Collecting data to understand the impacts of COVID-19 on vulnerable households is critical to effective responses, and data collection and analysis is one of Abt’s specialties. In collaboration with the Saul Zaentz Early Education Initiative, Abt’s robust data collection platform supported an important survey of early child care providers and parents on the effects of COVID-19. The survey was designed and conducted to describe the impacts of the pandemic on children, families, and Department of Early Education and Care providers in Massachusetts, which experienced one of the earliest and most widespread outbreaks of COVID-19 in the U.S. Results showed that lower-income families had high levels of job loss, but also high levels of teacher and school outreach, as well as technology supports for continued remote education.
Abt’s COVID-19 Assessment & Tracking Tool (or CATT) is a web-based assessment tool that helps agencies and organizations collect essential data such as behavioral health services available during and after the COVID19 pandemic. The tool can help quickly analyze this information on a daily basis and facilitate fast action to address problems and plan for future needs. CATT is built on a combination of three simple, scalable concepts: a customizable landing page, a set of 25-30 questions based on an organization’s interests, and a dynamic dashboard for daily reporting.
Enhance Population Health and Health Equity
Improving population health for all requires a variety of approaches: coordination of health services, community- based partnerships, payment reform, communications strategies, and development of adaptable, outcome- focused, and sustainable programs.
Abt has seen the importance of coordinated care in our evaluation work on the Ryan White program, where providers have been pioneers in this area. They make sure HIV patients have access to a variety of other services, from substance use disorder treatment to housing.
Similarly, Abt is leading evaluation efforts on the Building Capacity to Evaluate Child Welfare Community Collaborations to Strengthen and Preserve Families (CWCC) project. This project supports community-level mobilization around the development of multi-system collaboratives that provide a continuum of activities and services designed to strengthen families, prevent child abuse and neglect, and avoid unnecessary placement of children. Abt is conducting evaluation-related technical assistance to strengthen grantees’ capacity to conduct site-specific outcome evaluations.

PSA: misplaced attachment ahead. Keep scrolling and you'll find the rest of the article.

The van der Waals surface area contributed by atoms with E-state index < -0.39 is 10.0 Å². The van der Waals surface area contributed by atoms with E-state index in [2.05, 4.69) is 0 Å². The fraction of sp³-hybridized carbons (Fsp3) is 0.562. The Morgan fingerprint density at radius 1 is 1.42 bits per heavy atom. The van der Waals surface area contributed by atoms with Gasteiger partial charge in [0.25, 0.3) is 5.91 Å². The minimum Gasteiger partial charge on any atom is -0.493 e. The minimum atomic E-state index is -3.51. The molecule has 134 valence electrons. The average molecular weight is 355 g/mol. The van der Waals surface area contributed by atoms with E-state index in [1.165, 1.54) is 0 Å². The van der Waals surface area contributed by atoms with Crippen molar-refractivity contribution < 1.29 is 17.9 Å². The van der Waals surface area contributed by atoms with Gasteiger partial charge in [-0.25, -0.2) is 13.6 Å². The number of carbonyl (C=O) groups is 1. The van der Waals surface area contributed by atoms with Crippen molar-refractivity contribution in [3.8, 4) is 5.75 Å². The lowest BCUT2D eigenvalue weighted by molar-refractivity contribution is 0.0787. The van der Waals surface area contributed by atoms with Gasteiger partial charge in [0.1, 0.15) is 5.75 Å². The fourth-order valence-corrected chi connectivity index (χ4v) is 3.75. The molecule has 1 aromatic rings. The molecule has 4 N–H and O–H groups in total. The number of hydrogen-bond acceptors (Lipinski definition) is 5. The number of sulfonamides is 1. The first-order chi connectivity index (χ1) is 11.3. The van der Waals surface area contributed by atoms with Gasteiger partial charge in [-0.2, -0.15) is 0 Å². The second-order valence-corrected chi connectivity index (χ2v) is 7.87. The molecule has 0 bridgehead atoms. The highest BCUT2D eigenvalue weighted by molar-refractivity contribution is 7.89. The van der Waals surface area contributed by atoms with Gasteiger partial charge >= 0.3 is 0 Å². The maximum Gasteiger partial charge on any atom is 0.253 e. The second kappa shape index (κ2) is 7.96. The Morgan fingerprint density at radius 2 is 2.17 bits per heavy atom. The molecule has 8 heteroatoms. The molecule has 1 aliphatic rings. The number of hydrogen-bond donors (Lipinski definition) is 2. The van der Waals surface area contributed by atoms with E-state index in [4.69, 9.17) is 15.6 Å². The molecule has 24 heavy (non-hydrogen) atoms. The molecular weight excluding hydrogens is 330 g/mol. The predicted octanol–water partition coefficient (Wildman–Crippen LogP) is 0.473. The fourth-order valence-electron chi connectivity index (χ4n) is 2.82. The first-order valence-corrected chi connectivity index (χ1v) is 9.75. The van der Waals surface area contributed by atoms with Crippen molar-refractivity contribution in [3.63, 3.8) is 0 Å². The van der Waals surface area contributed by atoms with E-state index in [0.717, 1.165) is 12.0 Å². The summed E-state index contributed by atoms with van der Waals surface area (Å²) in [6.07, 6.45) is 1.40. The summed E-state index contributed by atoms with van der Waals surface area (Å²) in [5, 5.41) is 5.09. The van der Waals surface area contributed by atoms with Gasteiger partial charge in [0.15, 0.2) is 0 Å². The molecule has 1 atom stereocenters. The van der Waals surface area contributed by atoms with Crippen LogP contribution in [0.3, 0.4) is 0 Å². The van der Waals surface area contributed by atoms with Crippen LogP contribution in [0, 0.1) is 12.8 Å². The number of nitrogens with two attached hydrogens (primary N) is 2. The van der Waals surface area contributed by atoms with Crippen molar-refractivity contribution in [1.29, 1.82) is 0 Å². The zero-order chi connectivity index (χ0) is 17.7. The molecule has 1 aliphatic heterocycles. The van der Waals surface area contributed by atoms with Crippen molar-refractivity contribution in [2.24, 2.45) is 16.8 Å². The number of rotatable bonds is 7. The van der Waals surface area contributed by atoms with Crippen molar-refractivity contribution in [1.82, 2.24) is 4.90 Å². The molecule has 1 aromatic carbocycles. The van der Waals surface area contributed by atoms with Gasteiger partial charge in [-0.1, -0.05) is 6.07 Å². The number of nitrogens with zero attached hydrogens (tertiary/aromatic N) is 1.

We also have considerable communications experience. The CDC Community Interventions for Infection Control Unit (CI-ICU) awarded Abt a contract for the 2016 Community Strategy for Pandemic Influenza Mitigation in the United States: Pre-Pandemic Planning Guidelines for the Use of Non-pharmaceutical Interventions. We delivered communication, dissemination, and evaluation strategies for the guidelines. We also created tailored media, social media, and marketing materials for quick dissemination, targeting key audiences in communities. The audiences included administrators, teachers, school nurses, and health center staff, community- and faith- based organizations serving vulnerable populations, households, and health communicators. In addition, we developed a comprehensive evaluation plan to assess the communications and dissemination strategies, including a framework of evaluation metrics and tools.
During the Zika outbreak, our team of health communicators, graphic designers, and public health professionals worked with the CDC to create a crisis communications campaign comprising nearly 370 creative pieces in two months. We used digital and social media, including animated banner ads, Facebook and Instagram ads, and Google AdWords to target niche audiences. Other media channels included in- flight magazines, newspapers, radio, and billboards. The campaign reached 37 million people and earned a MarCom Platinum Award.
Our extensive capabilities evaluating program effectiveness can help identify what works and what doesn’t. This focus on both implementation and outcomes can inform ways to adapt programs to unique and changing environments. The result will be sustainable programs tailored to community needs. That’s critical because experience suggests the pandemic’s effects on behavioral health may last for decades. Abt stands ready to apply extensive relevant experience to provide responsive, tailored strategies to attenuate these long- term effects and support communities and systems in promoting behavioral health.